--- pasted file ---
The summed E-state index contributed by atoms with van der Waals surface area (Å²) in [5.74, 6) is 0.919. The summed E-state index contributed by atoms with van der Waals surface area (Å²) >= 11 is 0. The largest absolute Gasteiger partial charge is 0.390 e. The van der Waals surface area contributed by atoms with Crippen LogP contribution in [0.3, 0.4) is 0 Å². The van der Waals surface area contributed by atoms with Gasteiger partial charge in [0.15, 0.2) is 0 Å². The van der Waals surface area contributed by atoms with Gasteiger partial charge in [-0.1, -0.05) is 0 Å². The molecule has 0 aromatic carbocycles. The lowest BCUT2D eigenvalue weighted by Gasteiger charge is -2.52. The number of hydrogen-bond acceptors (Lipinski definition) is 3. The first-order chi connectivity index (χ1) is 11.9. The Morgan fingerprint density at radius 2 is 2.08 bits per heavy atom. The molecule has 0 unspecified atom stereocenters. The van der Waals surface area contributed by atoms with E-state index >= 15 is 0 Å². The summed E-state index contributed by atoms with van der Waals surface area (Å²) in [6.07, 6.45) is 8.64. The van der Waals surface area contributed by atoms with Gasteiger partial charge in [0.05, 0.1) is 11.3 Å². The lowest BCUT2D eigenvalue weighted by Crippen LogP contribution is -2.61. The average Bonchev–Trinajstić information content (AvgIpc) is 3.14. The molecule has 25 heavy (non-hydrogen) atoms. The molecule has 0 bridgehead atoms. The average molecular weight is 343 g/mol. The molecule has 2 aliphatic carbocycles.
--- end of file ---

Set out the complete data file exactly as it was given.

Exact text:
The summed E-state index contributed by atoms with van der Waals surface area (Å²) in [5.74, 6) is 0.919. The summed E-state index contributed by atoms with van der Waals surface area (Å²) >= 11 is 0. The largest absolute Gasteiger partial charge is 0.390 e. The van der Waals surface area contributed by atoms with Crippen LogP contribution in [0.3, 0.4) is 0 Å². The van der Waals surface area contributed by atoms with Gasteiger partial charge in [0.15, 0.2) is 0 Å². The van der Waals surface area contributed by atoms with Gasteiger partial charge in [-0.1, -0.05) is 0 Å². The molecule has 0 aromatic carbocycles. The lowest BCUT2D eigenvalue weighted by Gasteiger charge is -2.52. The number of hydrogen-bond acceptors (Lipinski definition) is 3. The first-order chi connectivity index (χ1) is 11.9. The Morgan fingerprint density at radius 2 is 2.08 bits per heavy atom. The molecule has 0 unspecified atom stereocenters. The van der Waals surface area contributed by atoms with E-state index >= 15 is 0 Å². The summed E-state index contributed by atoms with van der Waals surface area (Å²) in [6.07, 6.45) is 8.64. The van der Waals surface area contributed by atoms with Gasteiger partial charge in [0.05, 0.1) is 11.3 Å². The lowest BCUT2D eigenvalue weighted by Crippen LogP contribution is -2.61. The average Bonchev–Trinajstić information content (AvgIpc) is 3.14. The molecule has 25 heavy (non-hydrogen) atoms. The molecule has 0 bridgehead atoms. The average molecular weight is 343 g/mol. The molecule has 2 aliphatic carbocycles.